Ron Rash grew up in Hollywood when the town and its surrounding area was among the agricultural capitals of South Carolina, shipping millions of cabbage plants daily to all corners of the United States. Even today, that rural charm remains evident in the region — as more homebuyers seeking space and quiet are also finding out.

“It has not changed a whole lot,” said Rash, a real estate agent with Elaine Brabham and Associates. “There are still some original buildings, but most of the charm is outside of the incorporated areas. Most of it is on the marsh on the Intracoastal Waterway. There are vast amounts of waterfront property that people can buy, and a lot of undeveloped farmland.”

As Charleston County’s urban areas become more crowded, more people are looking beyond West Ashley — to the area including the incorporated towns of Hollywood, Ravenel and Meggett, and the unincorporated areas of Adam’s Run, Rantowles and Yonges Island. Rash calls the region “St. Paul’s Parish,” the name bestowed on the area by the colonial Church Act of 1706.

By any name, the region offers the kind of space that’s becoming harder to find even in West Ashley, as well as the presence of two subdivisions in Stono Ferry and Poplar Grove. Pamela Griffin of ERA Wilder Realty felt like she discovered “a hidden gem” when she moved to the area 14 years ago.

“I think what it offers is space,” said Griffin, a broker coach and former broker-in-charge. “Right now there are some really nice tracts of land, homes on two or three acres. Even the homes in the subdivisions, Stono Ferry and Poplar Grove, have big lots with huge oak trees. It just gives you a completely different feel from what’s happening on Johns Island with all the national builders. It’s just more quiet, more rural. There’s a very large transition in leaving the hustle and bustle of West Ashley and going out into the rural areas.”

According to the Charleston Trident Association of Realtors, the average single-family detached home price in the Hollywood/Ravenel/Meggett area increased 11.3 percent, to $418,240, from November 2017 to November 2018. The region’s median sales price has risen sharply over the last three years, standing at $377,500 at the end of November. Inventory, though, remains relatively low: 81 homes in the area were listed for sale in November, as opposed to 332 in neighboring West Ashley.

But that inventory may be on the rise. “People are starting to list their large tracts to sell, which will probably start getting more of the national builders coming in this direction,” Griffin said. “You can still find property in this direction; you can find a small, manufactured home for $35,000, but you can also find a home on the Stono River for $2.2 million. It’s growing, and everybody out here knows it’s only a matter of time.”

For the time being, though, the combined population of the region’s three incorporated towns still numbers fewer than 10,000 people, according to the U.S. Census Bureau. Rash said the area has just two traffic lights: one in downtown Hollywood, and one in Ravenel. Wildlife is abundant. The area’s agricultural heritage remains evident in locally-grown watermelon, cantaloupe and tomatoes in the summer, and fresh cabbage and beans in the fall.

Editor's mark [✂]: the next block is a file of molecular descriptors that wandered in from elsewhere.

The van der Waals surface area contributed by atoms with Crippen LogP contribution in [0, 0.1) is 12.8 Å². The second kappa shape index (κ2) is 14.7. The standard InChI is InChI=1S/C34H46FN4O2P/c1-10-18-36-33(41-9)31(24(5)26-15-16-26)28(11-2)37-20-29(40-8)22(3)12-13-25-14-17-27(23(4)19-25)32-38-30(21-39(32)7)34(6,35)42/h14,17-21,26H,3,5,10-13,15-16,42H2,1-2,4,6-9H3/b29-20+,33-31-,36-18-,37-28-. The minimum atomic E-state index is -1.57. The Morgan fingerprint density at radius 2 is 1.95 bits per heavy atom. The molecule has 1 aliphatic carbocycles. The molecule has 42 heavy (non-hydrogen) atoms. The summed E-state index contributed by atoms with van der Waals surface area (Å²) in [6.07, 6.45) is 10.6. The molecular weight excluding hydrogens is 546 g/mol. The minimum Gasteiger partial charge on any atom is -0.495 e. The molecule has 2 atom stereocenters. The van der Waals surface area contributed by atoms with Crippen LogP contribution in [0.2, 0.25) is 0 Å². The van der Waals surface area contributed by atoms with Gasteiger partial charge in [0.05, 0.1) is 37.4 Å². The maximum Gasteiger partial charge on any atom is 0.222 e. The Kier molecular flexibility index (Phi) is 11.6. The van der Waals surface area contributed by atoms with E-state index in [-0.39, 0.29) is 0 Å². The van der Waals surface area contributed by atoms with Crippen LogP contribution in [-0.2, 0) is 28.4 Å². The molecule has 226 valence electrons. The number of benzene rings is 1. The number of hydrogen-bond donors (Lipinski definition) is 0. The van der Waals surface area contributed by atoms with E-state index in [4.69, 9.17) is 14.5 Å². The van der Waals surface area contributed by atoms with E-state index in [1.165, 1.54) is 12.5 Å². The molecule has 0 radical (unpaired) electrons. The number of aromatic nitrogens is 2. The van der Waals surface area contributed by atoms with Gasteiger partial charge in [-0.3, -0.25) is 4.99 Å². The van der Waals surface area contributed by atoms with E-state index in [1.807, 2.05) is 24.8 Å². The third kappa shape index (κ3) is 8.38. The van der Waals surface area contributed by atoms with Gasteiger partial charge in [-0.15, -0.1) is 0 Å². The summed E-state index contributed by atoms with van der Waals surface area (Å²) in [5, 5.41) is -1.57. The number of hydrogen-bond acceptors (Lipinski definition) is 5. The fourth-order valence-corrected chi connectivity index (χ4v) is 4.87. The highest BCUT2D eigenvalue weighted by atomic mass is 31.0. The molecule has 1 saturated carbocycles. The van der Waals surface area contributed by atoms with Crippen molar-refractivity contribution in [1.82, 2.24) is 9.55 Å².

“You get on Highway 162 from (U.S.) 17,” Griffin said, “and from that point it feels very rural.”

And yet, Rash sees more and more people he doesn’t recognize whenever he and his wife go out to eat at one of the area’s restaurants. “The folks who live in Stono Ferry, they’d almost always turn right and go to Charleston when they came out on Highway 162,” Rash said. “I think more and more of those folks are turning left.”

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Potential homebuyers interested in the region often call Rash asking about property on the water, or an older home to rehabilitate, he said. Lots and properties on water remain bountiful in the region, Griffin added, and are generally available at a lower price than in some other areas of the county.

“I think our prices, where we’re located, are much lower than you’d see in Mount Pleasant, comparatively,” she said. “We have a lot of custom-built homes on the water than in other parts of the county, and they’re much more affordable.”

While the region still needs more affordable housing, Rash said, there are efforts underway to meet the growing population. Four new restaurants recently opened, he said, a new Charleston County Library branch is opening in Hollywood, and even a wedding consultant has set up shop. A new county park also opened this month. And Rash clocked it in his car: from downtown Hollywood, it’s 9 miles to Bees Ferry Road, 12 miles to Walmart, and 14 miles to Roper St. Francis hospital.

So close, yet so far away.

“It’s a rural area, fast becoming a growing area,” Rash said. “But you can buy land and be by yourself, or you can buy in a subdivision and have neighbors. There’s a wide range of opportunities for people who want to move here.”